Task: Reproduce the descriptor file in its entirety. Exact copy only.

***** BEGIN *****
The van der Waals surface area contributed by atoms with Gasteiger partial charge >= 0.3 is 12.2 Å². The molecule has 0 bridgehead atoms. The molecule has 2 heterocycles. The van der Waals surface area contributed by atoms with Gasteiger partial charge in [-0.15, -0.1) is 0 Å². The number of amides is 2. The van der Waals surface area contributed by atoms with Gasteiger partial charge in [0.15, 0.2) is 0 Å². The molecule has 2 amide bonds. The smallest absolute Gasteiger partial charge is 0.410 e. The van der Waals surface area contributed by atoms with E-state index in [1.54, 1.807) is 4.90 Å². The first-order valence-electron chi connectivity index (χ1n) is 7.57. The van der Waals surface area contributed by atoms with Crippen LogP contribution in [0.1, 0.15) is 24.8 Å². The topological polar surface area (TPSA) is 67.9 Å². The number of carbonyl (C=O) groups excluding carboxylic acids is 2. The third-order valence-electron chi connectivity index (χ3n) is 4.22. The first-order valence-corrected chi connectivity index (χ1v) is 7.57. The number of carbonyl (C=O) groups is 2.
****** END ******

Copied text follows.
The van der Waals surface area contributed by atoms with Gasteiger partial charge >= 0.3 is 12.2 Å². The molecule has 0 bridgehead atoms. The molecule has 2 heterocycles. The van der Waals surface area contributed by atoms with Gasteiger partial charge in [-0.15, -0.1) is 0 Å². The number of amides is 2. The van der Waals surface area contributed by atoms with Gasteiger partial charge in [0.15, 0.2) is 0 Å². The molecule has 2 amide bonds. The smallest absolute Gasteiger partial charge is 0.410 e. The van der Waals surface area contributed by atoms with E-state index in [1.54, 1.807) is 4.90 Å². The first-order valence-electron chi connectivity index (χ1n) is 7.57. The van der Waals surface area contributed by atoms with Crippen LogP contribution in [0.1, 0.15) is 24.8 Å². The topological polar surface area (TPSA) is 67.9 Å². The number of carbonyl (C=O) groups excluding carboxylic acids is 2. The third-order valence-electron chi connectivity index (χ3n) is 4.22. The first-order valence-corrected chi connectivity index (χ1v) is 7.57. The number of carbonyl (C=O) groups is 2.